Iran Bans Women from Attending Men's Soccer Games
RENEE MONTAGNE, host:
Iran's hard-line president surprised many of his country's soccer fans last month when he announced that women would be allowed to attend men's soccer matches - something that had previously been forbidden. Some observers think he was trying to gain the support of moderates in order to build national unity amid increasing international pressure over Iran's nuclear program. But then, Iran's supreme leader forced the president the reconsider his decision.
Roxana Saberi reports from Tehran.
ROXANA SABERI reporting:
The president's spokesman said Mahmoud Ahmadinejad decided to reverse his decision after the Supreme Leader called on him to consider the views of Iran's religious leaders. Some of the country's top clerics and lawmakers had criticized the president's announcement. They said that a woman looking at the body of a male stranger at games like this one earlier this year would violate Islamic law.
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SABERI: Women can watch soccer broadcast on Iranian T.V. and they can attend basketball and volleyball matches even though they, too, involve men dressed in shorts. So, a soccer fan, Arafa al-Iliasi(ph) was thrilled when the president announced that women would be allowed to attend men's soccer games. But, now she thinks it will be even harder than before for women to break the gender barrier.
Ms. ARAFA AL-ILIASI: (Through translator) It would have been better if the president didn't announce it in the first place. Now, if we want to go to the stadiums, they'll say you're destroying religious lives. We women would have found a way to go ourselves.
SABERI: Some critics of the president's decision also said a Muslim woman's dignity would be threatened at soccer games that can get out of control.
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SABERI: The spectators at men's soccer games can get pretty rowdy. They often throw food and insults around. But, the president had said the best stands should be given to women and families, and that their presence would promote chastity. Some sports journalists like Sayid al-Epoohu Saani(ph) agree. He reports for Iran's Sports World weekly magazine.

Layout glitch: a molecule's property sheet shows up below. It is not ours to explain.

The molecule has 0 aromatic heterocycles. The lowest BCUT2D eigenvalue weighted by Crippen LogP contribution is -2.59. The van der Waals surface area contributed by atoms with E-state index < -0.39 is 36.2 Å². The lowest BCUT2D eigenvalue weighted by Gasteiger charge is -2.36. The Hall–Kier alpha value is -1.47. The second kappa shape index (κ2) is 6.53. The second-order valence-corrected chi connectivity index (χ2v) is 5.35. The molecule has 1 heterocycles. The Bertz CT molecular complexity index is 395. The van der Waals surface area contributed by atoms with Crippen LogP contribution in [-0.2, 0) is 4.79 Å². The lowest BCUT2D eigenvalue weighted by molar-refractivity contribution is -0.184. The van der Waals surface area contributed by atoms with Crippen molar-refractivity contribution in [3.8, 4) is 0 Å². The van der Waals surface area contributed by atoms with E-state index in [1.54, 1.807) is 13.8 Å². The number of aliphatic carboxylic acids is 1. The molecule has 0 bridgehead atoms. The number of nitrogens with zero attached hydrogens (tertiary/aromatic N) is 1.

Mr. SAYID AL-EPOOHU SAANI (Reporter, Sports World, Iran): You know, women -when women are present, the men are more polite. In every aspect of our social life women are present, so why can't they be present in the stadiums at all?
SABERI: Still, not all women feel they've been missing out at the stadiums. Some, like 23-year-old Hasti Amani(ph) say they prefer to watch the games on T.V.
Ms. HASTI AMANI: If I was able to go the stadium, I wouldn't, because I don't like the atmosphere over there. It's so crowded, and I think it's even dangerous. Watching the football game at the television is really better, because we can see the slow-motion, and it's clearer than in the big stadium.
SABERI: And some men here argue women should not be allowed to attend men's soccer games because men cannot go to women's matches.
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SABERI: At this recent women's soccer game, only women were allowed in, even though both the Iranian and German teams covered their hair and bodies with what Iran considers proper Islamic clothing. Faseema Revaba Dey(ph) is a player on Iran's women's national team. She said she didn't want to see tensions building over a sport that can bring people together.
Ms. FASEEMA REVABA DEY (Professional Soccer Player): (Foreign language spoken)
SABERI: She said, if they say we can go to men's soccer games, we'll go. If not, we'll watch them on T.V. She added, we just want to play soccer and enjoy the sport we love.
For NPR News, I'm Roxana Saberi in Tehran.
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